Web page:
Academic journal article
By Kaupins, Gundars; Coco, Malcolm; Cope, Joe
SAM Advanced Management Journal , Vol. 70, No. 4
Among the sad-but-true trends of modern life is an increase in workplace violence. Despite the breadth of employee abuse--little is known about links between this problem and violence prevention strategies. A survey of human resource managers in five roughly similar West Texas cities found that the most common prevention device was information in the employee handbook. However, organizations with 50 or more employees tended to have pro-active measures, as did those that had experienced workplace violence. There was little correlation between prevention measures and types of industries.
Workplace violence is broadly defined as incidents where workers are abused, threatened, or assaulted involving explicit or implicit challenges to their safety, well-being, or health (Russell, 1999). Examples include verbal threats, aggravated assaults, homicides, physical attacks, and rapes (Kirk and Franklin, 2003).
Workplace violence has emerged as a critical safety and health hazard. Workplace homicide is the fastest growing form of murder and the prime cause of occupational death for women (Santana and Fisher, 2002). In the United States, nearly a thousand workers are murdered and two million are victims of physical attacks in the workplace every year (Mattman, 2004). Every work day, an estimated 16,400 threats, 723 attacks, and 43,000 harassments are made (Kaufer and Mattman, 2004). Nonfatal assaults occurred in the service (64%) and retail trade (21%) industries. About 44% of men and 56% of women have reported nonfatal assaults (National Institute for Occupational Safety and Health, 2004a). The annual cost for violence and associated stress is estimated at $13.5 billion in medical costs and 500,000 workers missing about two million days of work (Grossman, 2002).
Even though workplace violence is a significant problem within organizations, Santana and Fisher (2002) state that little is known about "what types of general security and violence prevention strategies and measures have been implemented" (p. 108). A systematic inventory of these strategies and measures should be undertaken to test their effectiveness and plan violence prevention programs accordingly. Santana and Fisher suggest investigating violence prevention measures directly targeted at male and female employees, respectively, due to their different life circumstances.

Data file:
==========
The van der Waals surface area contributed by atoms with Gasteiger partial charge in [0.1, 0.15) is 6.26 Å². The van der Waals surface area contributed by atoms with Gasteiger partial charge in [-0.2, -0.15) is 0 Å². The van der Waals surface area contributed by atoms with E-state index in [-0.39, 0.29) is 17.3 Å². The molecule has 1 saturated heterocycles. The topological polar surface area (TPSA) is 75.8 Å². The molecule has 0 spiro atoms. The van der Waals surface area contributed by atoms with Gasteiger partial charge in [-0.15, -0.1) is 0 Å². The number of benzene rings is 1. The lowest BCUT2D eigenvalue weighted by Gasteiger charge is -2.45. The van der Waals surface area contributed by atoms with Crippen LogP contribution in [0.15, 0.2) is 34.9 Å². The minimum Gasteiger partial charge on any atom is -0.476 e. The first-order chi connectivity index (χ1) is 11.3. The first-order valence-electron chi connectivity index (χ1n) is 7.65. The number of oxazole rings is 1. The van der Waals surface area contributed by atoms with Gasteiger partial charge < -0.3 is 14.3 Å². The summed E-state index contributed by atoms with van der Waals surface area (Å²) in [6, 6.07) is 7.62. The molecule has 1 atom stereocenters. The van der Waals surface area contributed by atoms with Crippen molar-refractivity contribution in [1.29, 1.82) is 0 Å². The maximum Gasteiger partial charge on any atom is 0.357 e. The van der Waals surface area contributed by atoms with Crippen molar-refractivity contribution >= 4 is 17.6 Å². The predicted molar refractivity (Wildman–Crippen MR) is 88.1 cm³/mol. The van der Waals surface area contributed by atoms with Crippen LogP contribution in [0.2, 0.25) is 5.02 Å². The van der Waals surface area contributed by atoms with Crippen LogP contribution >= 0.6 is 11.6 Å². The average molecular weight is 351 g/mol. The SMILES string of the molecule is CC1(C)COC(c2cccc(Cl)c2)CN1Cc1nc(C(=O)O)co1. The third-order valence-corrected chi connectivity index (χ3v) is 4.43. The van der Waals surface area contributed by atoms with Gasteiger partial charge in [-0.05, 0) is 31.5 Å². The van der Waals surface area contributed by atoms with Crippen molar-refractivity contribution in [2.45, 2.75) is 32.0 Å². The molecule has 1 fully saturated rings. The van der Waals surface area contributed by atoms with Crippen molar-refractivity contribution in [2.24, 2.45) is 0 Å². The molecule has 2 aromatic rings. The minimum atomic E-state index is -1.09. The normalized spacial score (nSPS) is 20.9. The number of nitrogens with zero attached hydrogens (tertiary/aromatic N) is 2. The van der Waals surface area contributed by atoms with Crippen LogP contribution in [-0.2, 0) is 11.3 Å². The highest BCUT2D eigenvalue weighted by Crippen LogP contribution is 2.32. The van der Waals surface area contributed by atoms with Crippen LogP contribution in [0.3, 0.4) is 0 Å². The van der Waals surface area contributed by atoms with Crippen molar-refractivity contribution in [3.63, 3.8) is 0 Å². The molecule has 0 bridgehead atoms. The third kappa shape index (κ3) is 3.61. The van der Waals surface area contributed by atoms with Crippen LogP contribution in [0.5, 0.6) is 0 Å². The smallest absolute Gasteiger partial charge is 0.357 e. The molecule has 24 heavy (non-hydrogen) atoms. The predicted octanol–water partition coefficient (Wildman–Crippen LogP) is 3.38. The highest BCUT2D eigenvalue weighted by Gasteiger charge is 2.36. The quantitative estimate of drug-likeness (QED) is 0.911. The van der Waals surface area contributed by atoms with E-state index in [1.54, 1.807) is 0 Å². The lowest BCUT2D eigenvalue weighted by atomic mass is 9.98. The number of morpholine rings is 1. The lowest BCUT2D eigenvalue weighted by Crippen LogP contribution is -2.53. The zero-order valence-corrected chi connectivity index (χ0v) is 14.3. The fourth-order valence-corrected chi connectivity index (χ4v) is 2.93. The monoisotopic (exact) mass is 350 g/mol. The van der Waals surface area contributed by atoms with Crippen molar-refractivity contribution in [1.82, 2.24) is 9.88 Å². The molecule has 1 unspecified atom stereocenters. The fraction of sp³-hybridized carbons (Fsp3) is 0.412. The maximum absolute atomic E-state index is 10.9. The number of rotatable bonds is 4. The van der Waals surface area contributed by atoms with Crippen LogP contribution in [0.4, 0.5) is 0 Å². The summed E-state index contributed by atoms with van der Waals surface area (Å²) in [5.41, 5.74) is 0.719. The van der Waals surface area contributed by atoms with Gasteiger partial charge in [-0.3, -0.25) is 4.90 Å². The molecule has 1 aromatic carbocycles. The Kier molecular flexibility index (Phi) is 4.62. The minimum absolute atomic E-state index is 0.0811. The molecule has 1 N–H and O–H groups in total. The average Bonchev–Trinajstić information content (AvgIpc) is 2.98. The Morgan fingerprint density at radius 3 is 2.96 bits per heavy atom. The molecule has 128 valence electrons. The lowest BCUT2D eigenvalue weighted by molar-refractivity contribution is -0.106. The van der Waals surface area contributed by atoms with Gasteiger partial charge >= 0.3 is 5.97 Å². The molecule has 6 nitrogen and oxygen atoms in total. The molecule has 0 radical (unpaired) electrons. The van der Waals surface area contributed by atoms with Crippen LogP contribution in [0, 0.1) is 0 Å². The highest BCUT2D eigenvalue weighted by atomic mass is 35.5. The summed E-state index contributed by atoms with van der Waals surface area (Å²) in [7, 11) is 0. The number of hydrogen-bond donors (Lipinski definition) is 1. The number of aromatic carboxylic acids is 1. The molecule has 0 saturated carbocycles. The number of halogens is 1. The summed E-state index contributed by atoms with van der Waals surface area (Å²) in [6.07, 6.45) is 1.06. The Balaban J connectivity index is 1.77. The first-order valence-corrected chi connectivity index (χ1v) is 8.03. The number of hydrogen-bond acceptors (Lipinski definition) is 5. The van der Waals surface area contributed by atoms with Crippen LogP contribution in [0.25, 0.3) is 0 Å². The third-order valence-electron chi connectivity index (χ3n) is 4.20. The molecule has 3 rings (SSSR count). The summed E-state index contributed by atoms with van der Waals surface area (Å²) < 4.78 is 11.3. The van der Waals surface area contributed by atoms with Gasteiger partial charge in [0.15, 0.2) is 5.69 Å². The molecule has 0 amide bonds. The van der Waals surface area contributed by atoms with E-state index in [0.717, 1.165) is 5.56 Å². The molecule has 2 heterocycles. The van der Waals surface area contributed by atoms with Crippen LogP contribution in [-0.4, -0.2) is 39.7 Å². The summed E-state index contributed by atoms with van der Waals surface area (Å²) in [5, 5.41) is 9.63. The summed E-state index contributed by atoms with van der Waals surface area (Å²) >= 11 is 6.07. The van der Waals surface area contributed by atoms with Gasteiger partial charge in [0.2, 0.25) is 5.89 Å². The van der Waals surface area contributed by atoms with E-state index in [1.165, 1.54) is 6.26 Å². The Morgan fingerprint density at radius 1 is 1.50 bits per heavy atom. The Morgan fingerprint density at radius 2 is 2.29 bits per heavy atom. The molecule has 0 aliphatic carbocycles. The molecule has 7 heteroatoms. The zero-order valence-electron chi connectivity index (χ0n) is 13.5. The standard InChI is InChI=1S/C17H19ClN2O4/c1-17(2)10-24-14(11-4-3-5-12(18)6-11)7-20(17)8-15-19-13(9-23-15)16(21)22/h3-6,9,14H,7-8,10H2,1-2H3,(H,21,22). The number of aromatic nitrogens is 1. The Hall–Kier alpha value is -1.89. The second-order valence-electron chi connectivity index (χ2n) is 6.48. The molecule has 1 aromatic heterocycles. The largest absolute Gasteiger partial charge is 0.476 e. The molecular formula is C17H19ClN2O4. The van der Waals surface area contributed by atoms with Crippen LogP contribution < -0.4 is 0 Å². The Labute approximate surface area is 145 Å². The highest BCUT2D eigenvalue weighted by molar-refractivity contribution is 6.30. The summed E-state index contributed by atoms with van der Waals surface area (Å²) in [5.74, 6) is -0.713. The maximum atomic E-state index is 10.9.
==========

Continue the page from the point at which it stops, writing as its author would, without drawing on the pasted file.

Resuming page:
Braverman (2002) provides a broader view of what is needed in violence prevention research by looking not only at how companies target violence prevention measures for demographic groups based on gender, race, and ethnicity, but also by considering organizational events and settings. Organizations can adjust their violence prevention techniques based on events including experience with violence in their workplace. They can also make adjustments based on their size, industry, location, and mission. When organizations design violence prevention efforts, they should consider not only demographic groups and organizational events and settings, but also their interactions.
Purpose of Paper
This study focuses on two of Braverman's (2002) suggested areas of research, namely organizational events and settings. We investigate if there are correlations between the prevalence of various violence prevention techniques and organizational events, such as prior violence in the workplace, and also organizational settings, such as the type of industry and the number of people employed.
This study adds correlations to the database for future meta-analytic research on the relationship between the prevalence of violence prevention techniques and organizational characteristics. Causal linkages in the relationships are not implied. As a byproduct, this study also adds to the database some of the most common approaches used to prevent or reduce workplace violence. Implications for violence prevention behavior and future research are included. …